Understanding the Female Asian American Facial Aesthetic Patient

July 2019 | Volume 18 | Issue 7 | Original Article | 633 | Copyright © July 2019

Annie Chiu MD,a Kavita Mariwalla MD,b Andrea Hui-Austin MD,c Vic Narurkar MD,d† Carola de la Guardia PhDe

ªThe Derm Institute, North Redondo Beach, CA 

BMariwalla Dermatology, West Islip, NY

cBay Area Cosmetic Dermatology, San Francisco, CA

DBay Area Laser Institute, San Francisco, CA Deceased prior to journal submission

EAllergan plc, Marlow, UK


Background: As facial aesthetic procedures have become more widely accepted, the racial and ethnic diversity of aesthetic patient populations has increased. Asian Americans represent a growing segment of this population and have specific aesthetic concerns that should be differentiated from the broader Caucasian population. 

An online study was designed to survey facial aesthetic concerns, treatment priorities, and future treatment considerations among a US-based population of Asian American women.

Materials and Methods:
A total of 403 participants ages 30 to 65 years reported perspectives on facial aging, current facial conditions, most bothersome facial areas, most/least likely to be treated first, awareness of treatment options and consideration rates, and motives/barriers impacting the consideration rate of injectable treatments. 

Treatment interests reflected predominant issues; uneven skin tone, wrinkles, and sun damage. Most bothersome facial areas included the periorbital area, forehead, and submental area, and also among areas designated as most likely to treat first. The majority of participants would consider injectables. However, safety/side effects, cost, and concerns about not looking natural were primary barriers.

Understanding the aesthetic concerns and priorities specific to Asian American women may help guide treatment plans more aligned with the goals and expectations of this patient population. 

J Drugs Dermatol. 2019;18(7):633-641. 


As the number of aesthetic procedures increases, it is important for physicians to understand who comprises the expanding population seeking such treatments. In recent years it is clear that as procedures become more widely accepted and commonplace, the patient population seeking them has also grown in terms of its racial, ethnic, and cultural diversity. While many published treatment algorithms in the US are suitable for Caucasian patients, there are far fewer that focus on the aesthetic concerns and needs specific to the Asian patient. In addition, very little data exists focusing on Asian Americans which is a broad community of people representing several countries.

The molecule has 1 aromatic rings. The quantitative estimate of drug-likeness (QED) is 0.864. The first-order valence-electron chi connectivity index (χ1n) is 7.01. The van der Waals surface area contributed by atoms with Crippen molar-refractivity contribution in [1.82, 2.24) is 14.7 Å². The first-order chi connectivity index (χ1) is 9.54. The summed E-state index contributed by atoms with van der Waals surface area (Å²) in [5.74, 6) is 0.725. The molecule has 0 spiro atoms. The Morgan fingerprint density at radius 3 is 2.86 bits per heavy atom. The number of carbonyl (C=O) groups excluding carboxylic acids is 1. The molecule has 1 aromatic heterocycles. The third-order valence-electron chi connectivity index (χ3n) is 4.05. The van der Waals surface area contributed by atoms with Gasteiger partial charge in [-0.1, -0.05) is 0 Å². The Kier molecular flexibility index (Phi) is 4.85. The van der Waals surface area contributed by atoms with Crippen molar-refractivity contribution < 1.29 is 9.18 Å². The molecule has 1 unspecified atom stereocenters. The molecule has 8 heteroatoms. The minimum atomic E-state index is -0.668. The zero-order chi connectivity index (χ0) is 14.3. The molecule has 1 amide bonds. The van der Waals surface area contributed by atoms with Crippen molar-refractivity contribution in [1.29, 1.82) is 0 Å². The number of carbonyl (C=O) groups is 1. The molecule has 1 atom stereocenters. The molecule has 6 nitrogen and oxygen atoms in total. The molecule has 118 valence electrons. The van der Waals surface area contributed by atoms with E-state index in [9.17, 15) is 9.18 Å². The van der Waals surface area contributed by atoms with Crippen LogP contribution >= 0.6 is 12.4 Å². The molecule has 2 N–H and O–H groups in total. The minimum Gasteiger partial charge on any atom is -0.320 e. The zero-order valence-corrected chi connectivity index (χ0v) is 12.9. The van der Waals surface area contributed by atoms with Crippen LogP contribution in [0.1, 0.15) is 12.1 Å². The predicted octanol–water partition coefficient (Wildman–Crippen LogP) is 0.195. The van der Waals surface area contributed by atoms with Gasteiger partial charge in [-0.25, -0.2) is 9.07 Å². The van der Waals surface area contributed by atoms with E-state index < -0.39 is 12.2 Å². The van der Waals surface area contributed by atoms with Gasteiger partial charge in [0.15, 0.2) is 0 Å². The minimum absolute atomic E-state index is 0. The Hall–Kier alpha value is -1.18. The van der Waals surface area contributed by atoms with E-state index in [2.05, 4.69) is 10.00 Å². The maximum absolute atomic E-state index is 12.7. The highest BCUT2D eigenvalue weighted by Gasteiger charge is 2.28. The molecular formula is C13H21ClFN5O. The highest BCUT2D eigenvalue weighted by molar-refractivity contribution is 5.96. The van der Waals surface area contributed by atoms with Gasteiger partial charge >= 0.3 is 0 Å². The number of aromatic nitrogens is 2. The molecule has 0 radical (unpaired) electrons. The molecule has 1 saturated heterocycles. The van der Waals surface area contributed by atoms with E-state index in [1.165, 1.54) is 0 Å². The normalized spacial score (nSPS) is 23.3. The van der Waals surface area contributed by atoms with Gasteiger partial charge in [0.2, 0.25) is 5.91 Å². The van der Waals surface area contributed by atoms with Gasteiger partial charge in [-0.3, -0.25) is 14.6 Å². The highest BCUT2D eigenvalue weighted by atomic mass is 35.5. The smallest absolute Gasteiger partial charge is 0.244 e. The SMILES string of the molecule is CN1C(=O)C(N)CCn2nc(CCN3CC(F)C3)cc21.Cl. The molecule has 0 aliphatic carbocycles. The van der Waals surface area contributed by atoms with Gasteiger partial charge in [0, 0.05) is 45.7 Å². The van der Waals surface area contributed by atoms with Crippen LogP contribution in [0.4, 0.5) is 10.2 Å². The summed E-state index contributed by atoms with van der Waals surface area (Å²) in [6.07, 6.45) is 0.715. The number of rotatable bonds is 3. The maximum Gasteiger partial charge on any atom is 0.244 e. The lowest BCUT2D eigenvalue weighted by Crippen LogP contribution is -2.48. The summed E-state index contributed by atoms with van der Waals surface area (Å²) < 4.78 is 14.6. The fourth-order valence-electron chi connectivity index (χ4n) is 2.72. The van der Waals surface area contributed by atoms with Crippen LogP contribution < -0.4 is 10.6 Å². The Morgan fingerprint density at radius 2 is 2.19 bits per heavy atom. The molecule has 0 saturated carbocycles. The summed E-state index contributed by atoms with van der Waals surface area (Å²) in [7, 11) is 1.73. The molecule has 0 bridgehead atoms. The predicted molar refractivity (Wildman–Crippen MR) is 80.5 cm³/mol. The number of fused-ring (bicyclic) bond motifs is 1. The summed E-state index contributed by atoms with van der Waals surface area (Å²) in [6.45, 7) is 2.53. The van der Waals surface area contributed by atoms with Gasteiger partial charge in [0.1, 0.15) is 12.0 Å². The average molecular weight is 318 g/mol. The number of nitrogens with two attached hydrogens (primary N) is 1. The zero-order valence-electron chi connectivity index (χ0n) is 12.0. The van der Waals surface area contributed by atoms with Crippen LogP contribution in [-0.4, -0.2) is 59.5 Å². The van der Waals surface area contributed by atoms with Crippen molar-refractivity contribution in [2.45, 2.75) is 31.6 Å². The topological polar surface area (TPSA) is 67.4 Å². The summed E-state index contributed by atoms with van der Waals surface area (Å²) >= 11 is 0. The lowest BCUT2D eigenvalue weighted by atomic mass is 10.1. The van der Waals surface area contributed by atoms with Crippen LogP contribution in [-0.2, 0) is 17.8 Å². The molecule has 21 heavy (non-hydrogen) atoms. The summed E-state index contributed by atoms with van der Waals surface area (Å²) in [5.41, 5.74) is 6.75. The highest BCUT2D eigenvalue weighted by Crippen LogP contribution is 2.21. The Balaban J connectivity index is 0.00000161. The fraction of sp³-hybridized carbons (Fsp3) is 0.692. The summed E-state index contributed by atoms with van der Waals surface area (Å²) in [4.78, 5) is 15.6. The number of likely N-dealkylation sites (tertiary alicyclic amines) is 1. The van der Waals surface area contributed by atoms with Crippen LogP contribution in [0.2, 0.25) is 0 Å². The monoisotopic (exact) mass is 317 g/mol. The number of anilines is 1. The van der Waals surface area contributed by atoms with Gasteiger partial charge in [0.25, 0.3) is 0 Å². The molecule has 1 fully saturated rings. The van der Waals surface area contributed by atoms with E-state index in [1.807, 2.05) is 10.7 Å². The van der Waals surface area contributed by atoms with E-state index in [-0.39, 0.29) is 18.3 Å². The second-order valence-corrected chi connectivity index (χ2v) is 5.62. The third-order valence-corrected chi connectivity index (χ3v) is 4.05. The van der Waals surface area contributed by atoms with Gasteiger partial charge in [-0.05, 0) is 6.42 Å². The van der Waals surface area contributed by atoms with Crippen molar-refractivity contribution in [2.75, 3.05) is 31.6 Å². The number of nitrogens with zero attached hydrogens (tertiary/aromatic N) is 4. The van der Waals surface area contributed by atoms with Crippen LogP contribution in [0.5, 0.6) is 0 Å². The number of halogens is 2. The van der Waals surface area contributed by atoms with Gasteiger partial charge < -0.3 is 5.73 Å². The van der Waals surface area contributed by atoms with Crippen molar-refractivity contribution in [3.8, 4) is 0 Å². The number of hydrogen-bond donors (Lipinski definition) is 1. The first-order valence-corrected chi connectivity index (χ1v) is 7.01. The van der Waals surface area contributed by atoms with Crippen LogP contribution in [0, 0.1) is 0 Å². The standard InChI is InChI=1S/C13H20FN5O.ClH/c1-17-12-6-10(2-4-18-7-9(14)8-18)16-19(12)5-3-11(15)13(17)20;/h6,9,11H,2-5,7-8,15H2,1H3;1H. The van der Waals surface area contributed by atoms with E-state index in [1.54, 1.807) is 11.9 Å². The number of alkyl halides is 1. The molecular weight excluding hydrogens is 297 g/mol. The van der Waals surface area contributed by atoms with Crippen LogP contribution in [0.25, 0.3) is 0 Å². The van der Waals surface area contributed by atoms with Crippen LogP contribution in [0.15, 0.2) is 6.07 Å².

Over the past decade, the total number of Asian patients who received cosmetic procedures in the US increased by 33% with a growing number of younger patients (ie, 18 to 40 years of age) among them.1-3 A predominance of minimally-invasive facial aesthetic treatments has grown to represent at least 90% of all cosmetic procedures performed in the US in 2017.1 Similar to this trend in aesthetics, Asian patients primarily seek non-surgical, minimally-invasive treatment modalities, and express concerns for maintaining a natural appearance.3

The descriptor “Asian American” encompasses a diverse population with ethnic origins in East Asia (eg, China, Korea, Japan, Taiwan), South Asia (eg, Bangladesh, Nepal, Pakistan, Sri Lanka), and Southeast Asia (eg, Thailand, Singapore, Indonesia, Philippines). Among this diverse population, there is also a wide range of facial morphologies and Fitzpatrick Skin Phototypes (FSPs).4 Importantly, variations in skin type and underlying structural anatomy impact the rate, pattern, and severity of facial aging among different ethnicities.5-8 However, social and cultural influences ultimately have a defining influence in perceptions of beauty and motivations for seeking treatment.9-11 For the aesthetic physician, understanding not only the structural and cutaneous components of aging